Captain Clmo Jayawardena
The big jumbo has come from the French land and as the French themselves say it is ‘annus mirabillis’ the miracle year, finally and finally the wait is over. The world will now see the Big-Bus that we all awaited for so long to see. As the years roll, none would talk of delays on delivery dates and how late the bird flew in. These would be like words written on a blackboard, erased forever. But the aeroplane will grace the sky and perhaps re write all the records of commercial aviation when the mega-miracle A380 dominates the international air-routes.
Singapore Airlines went into the record books as the launch customer. Some of my old friends from SIA would fly the A380. Perhaps Luke would too, and this story is about him. Luke of the yesteryear and how he first flew as a cadet and how young Luke and I went romping the skies in our own special way writing a few new lines in the flight training manual.
He was from Johor Baru in Malaysia. His roots were in South India where years ago his grandfather had done a Robinson Crusoe and ended up in the Malayan Peninsula. Luke was named after one of the four gospel scribes. Luke really isn’t his name. It is a pseudonym I use just to give him some anonymity. Not much protection, but one is to three are playable odds. Like in Rumplestiltskin the manikin, you are welcome to guess the name.
We first flew to Seoul. He, straight out of flying college and me as old as the hills, driving the ‘Jumbo’ classic, the lovable 747. The first thing I noticed about him was his socks, black and white diamond shapes, a mini version of the flags they swing at Grand Prix finals – if Luke swung his feet, a Ferrari would pass underneath. That we sorted out the first day itself. In Seoul he went shopping and the next day he was Zorro, waist to toe, black as a crow.
His flying credentials were all there, somewhat mixed up between what they teach in modern flying schools and how to apply the ‘ivory tower’ jargon to cope with the big 747. As for raw handling of the aeroplane all his skills were intact, only they were in bits and pieces and spread in places like a Irida Pola (Sunday Fair). They had to be streamlined, the wet market needed to be modified to a ‘Seven-Eleven’ – that was my job.
The next round we went flying to Europe, his first run to the unknown, like Gagarin in his Sputnik, young Luke flew to Rome. The flying was same as before, a bit mixed up amidst the hundreds of aero dynamical paraphernalia that spelled out from the encyclopaedic collection of books that he had to study.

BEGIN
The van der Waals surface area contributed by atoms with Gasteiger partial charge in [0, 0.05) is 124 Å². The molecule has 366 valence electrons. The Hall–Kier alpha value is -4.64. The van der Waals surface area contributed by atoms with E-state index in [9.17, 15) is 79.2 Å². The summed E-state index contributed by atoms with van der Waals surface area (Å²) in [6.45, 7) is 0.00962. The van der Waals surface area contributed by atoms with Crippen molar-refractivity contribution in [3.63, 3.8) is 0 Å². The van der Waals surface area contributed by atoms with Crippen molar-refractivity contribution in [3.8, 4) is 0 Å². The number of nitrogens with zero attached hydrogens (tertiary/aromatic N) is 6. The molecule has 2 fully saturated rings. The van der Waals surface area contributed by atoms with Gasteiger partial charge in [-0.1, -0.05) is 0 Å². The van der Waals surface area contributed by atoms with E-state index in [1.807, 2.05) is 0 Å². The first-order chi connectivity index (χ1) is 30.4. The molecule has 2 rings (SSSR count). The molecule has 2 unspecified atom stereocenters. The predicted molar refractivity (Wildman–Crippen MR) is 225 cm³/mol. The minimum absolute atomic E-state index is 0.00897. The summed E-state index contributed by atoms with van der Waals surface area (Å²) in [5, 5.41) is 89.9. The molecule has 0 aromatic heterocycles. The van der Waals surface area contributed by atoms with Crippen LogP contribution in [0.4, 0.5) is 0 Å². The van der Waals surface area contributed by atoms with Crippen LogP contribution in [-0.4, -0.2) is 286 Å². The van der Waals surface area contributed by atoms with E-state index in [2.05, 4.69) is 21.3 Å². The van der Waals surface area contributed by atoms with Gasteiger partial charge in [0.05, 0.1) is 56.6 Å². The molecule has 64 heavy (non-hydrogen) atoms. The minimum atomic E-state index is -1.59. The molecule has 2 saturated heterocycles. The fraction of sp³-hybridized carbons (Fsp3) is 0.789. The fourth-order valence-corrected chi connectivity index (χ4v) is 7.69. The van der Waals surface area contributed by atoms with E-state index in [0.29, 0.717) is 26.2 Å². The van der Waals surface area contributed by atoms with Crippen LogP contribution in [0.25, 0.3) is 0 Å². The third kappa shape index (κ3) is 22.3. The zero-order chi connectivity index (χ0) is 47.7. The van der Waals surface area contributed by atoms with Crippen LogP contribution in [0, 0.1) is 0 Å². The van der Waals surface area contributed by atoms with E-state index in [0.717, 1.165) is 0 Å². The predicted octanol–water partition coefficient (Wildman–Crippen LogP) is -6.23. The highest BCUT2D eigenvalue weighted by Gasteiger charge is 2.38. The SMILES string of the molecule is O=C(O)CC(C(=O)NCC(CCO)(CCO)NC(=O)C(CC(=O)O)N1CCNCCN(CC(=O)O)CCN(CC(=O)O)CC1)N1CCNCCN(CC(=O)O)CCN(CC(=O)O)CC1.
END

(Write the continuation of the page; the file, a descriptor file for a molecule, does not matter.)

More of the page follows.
That’s when I decided to change the tide.
‘Luke my friend,” I said to him in a fatherly fashion.
‘You and I are from similar fields, you from Kerala and me from Sri Lanka. These Min Drag Curves and VFEs and WAT limits and VLEs are too much for us. Just remember when you pull the stick back, the houses will become smaller and when you push the stick down, the houses will become bigger, that’s climbing and descending this monster,” I explained the simple theory of flight.
“As for landing my friend, Kudurai Madiri Pona, just ride it like a horse.”
That was it. We flew over Europe and he flew like a Trojan, bravely battling the weather and the overcrowded skies. Every time he came in to land it was pure and simple Kudurai Madiri Pona and the big jumbo responded and touched down on the concrete as smooth as a honeymoon lover.
On the way back we flew via Colombo, that’s my home ground. I requested the radar controller to give Luke a very short ‘four-mile’ final. They know me well here and the controller said: “No problem Captain.”
I was depicting what we did in the Old Hong Kong Airport or what we do in the Canarsi Approach in New York; both, most demanding. A ‘four-mile’ final is a challenge for anyone. I was throwing him in the deep-end and I had no doubt Luke could manage. He came in tight and right, like Hop Along Cassidy and rode the horse straight and beautiful to do a perfect landing. Gone was the Kampong kid and his ‘Irida Pola’ flying, this was Takashimaya and Robinsons rolled into one, everything was in place, nice and shining and professional to the tee.
That was our little story, Luke the ‘jockey’ and me. Sometimes in the field of training the script needs a little changing. New acts to be introduced to suit the stage. That is the essence of teaching, different hurdles for different horses. It wasn’t for Luke to learn what I knew, more so, it was for me to know who he was and what he could cope with. That part was difficult to find in the flying training manual, and so was Kudurai Madiri Pona.
The world has gotten older and young Luke now wears four stripes and flies in command of Boeing Triple Sevens, fly-by-wire and multiple computers. I met him a few times, flew as his passenger too with great pride. “Captain Luke is in command,” the stewardess announced, and silently and gratefully I said ‘Amen’.
I saw him walking down the aisle, looking for me. Same old Luke in his flat and uncombed Julius Ceaser hairstyle. He came to my seat and grinned and shook my hand and lightly lifted his trouser leg and said: “Captain, the socks are black and it is still Kudurai Madiri Pona.”
One day I am sure Luke will fly in command of the gigantic A380. That’s a certainty. It would be the zenith for any pilot. Luke is ready, that I know. He is competent, polished and professional and will wear socks as black as midnight. It’s nice that he remembers his beginnings. That’s what flying is all about, that’s what life is all about.
Kudurai Madiri Pona – ride it like a horse. Some flying lesson.
Captain Elmo Jayawardena